Maureen Sweeney ’01
Maureen Sweeney ’01 shares how she was able to look to her Mayfield experience to meet the teaching challenges of remote learning.
As a first-grade teacher at The John Thomas Dye School, I love starting my morning as one community, much like I remember starting each day as a Mayfield Junior School student. We come together to share announcements, birthdays, and express gratitude for the day upon us. I value the personal connections I have with students, parents, and colleagues and often reflect back on my own education. I try to emulate my teachers at Mayfield Junior School, who created memorable experiences in all they did and acted with kindness, all while having high academic expectations.
Nothing could have prepared teachers around the world to suddenly shift to the “new normal” of remote learning, but it was with a Mayfield Junior School lens that I was able to adjust. “Actions not Words” never rang truer as teachers took action in preparing the best remote experience for their students.
Mayfield Junior School students are challenged to reach their potential in a traditional yet innovative way while also being intellectually challenged in a creative environment. Here I was, my 11th year teaching, and I had the opportunity to live the words used to describe a Mayfield student. Once we transitioned to remote learning, we had to prioritize our academic curriculum and find creative ways to deliver new content. Suddenly, the morning assemblies I looked forward to every day were now on Zoom with my first graders. I couldn’t high five, hug, or fist bump each student as they entered in the classroom, but enjoyed hearing all the children say hello to every individual classmate when they would sign on to our Zoom morning meeting. At the end of first grade, we have special traditions that we would have to plan remotely – what would that look like? This was my opportunity to grow as a teacher. I would be intellectually challenged while being innovative and creative in a way I could have never imagined.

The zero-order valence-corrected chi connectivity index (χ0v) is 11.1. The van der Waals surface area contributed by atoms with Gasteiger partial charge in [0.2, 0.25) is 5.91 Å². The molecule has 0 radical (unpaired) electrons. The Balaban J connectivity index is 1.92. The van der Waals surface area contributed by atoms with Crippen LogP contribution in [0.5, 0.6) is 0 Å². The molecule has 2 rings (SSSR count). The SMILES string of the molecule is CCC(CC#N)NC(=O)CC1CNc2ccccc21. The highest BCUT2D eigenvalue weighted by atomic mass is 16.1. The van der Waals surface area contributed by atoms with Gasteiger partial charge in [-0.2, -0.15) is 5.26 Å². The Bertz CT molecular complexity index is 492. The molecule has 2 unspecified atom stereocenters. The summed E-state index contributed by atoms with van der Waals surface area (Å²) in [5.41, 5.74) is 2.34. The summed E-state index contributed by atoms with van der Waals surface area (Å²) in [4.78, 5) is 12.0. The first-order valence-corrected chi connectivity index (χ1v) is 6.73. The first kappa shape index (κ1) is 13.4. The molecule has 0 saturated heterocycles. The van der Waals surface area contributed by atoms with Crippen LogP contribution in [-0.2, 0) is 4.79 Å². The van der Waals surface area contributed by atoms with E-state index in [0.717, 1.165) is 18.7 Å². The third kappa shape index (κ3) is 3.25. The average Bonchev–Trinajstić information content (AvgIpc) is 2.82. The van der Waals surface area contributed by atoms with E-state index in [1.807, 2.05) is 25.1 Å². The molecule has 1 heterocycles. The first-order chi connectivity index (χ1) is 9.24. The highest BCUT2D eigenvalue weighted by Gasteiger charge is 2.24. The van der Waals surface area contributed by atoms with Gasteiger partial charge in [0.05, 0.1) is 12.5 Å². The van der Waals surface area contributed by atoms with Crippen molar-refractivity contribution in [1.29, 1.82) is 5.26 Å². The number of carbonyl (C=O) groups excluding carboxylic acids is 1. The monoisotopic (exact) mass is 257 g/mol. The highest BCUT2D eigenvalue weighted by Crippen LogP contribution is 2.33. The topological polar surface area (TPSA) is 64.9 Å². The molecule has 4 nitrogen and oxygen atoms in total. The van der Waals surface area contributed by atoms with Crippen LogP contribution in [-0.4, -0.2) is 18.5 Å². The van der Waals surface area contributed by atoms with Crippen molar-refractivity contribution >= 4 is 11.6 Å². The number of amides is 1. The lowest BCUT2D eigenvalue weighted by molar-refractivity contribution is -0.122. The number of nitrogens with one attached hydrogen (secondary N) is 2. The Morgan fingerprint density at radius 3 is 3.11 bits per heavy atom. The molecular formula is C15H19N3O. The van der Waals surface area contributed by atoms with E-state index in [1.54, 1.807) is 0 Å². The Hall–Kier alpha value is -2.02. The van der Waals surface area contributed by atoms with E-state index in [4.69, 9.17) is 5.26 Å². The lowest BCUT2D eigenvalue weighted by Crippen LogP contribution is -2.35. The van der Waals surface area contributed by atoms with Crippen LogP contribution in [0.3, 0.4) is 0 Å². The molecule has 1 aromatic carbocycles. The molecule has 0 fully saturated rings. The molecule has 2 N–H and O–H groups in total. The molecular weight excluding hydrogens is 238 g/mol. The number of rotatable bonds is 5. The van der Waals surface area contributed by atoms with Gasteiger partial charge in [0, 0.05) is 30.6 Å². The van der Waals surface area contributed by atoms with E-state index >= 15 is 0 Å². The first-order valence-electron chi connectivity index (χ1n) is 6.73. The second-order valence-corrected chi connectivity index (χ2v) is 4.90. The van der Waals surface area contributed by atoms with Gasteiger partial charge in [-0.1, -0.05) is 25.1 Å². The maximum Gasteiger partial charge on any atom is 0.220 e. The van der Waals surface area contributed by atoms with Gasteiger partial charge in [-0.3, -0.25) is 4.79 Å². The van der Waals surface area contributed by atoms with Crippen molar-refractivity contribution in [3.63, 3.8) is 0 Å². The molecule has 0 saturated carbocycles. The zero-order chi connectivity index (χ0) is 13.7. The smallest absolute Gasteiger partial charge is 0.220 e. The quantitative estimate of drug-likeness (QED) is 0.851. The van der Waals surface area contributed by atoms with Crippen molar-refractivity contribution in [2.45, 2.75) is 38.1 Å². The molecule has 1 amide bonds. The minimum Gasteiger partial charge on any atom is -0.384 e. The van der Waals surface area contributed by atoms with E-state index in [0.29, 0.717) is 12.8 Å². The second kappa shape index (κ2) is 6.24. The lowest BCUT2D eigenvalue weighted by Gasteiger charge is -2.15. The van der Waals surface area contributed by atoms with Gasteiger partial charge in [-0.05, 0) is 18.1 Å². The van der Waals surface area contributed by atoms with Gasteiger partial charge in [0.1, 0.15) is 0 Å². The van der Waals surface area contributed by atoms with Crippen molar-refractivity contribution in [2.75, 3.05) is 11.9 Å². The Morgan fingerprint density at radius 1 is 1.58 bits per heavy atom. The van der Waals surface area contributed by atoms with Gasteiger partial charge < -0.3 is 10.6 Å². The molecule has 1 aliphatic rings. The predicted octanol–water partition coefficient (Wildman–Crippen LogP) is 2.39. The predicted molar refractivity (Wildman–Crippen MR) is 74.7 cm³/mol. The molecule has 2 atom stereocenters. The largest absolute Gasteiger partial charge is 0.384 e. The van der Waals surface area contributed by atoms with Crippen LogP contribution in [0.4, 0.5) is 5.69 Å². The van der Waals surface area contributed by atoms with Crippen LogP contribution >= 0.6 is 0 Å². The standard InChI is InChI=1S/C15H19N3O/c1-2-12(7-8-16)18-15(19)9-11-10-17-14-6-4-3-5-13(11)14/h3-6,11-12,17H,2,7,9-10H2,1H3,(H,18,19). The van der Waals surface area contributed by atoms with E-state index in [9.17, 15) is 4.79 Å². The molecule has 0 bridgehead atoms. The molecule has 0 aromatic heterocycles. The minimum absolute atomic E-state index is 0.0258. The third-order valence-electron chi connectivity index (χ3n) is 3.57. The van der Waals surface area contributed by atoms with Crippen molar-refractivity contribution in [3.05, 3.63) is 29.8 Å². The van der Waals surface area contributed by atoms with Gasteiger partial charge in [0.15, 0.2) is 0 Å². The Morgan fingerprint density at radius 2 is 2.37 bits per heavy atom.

As a Mayfield student, I learned that in order to be my best self, I needed to be a supportive collaborator, connect with others in my community and that my growth as a student was a mixture of academics and social-emotional needs. Never have these skills been so important and crucial during this unprecedented time. Remote learning required me to be a supportive collaborator with my first-grade team, administration, and parents. As a teacher, I am committed to educating “the whole child,” a term that was instilled in me as a student and now as an educator, I know the importance of educating “the whole child.” Although nothing can truly emulate the experience of learning in the classroom, during this time of remote learning I am proud that we focused on the whole child as we planned our remote learning program. We sustained a rigorous curriculum while also recognizing the social-emotional needs of the first graders, who often just wanted more time to connect with their teacher and friends. We provided 1:1 check-in times, small group work, had Writing Workshop celebrations, showcased our Poetry Presentation, learned addition and subtraction with regrouping to 100, and planned our beloved First Grade Half Over, virtually of course. We had tough days when the internet would disconnect, printers wouldn’t work, and emotions ran high, but we also had a lot of fun together and finished the year with a special bond. I tried to mimic the spirit of warmth and love that I received from my Mayfield Junior teachers and pass that spirit onto my own students as we navigated remote learning together. This truly was a year I will never forget!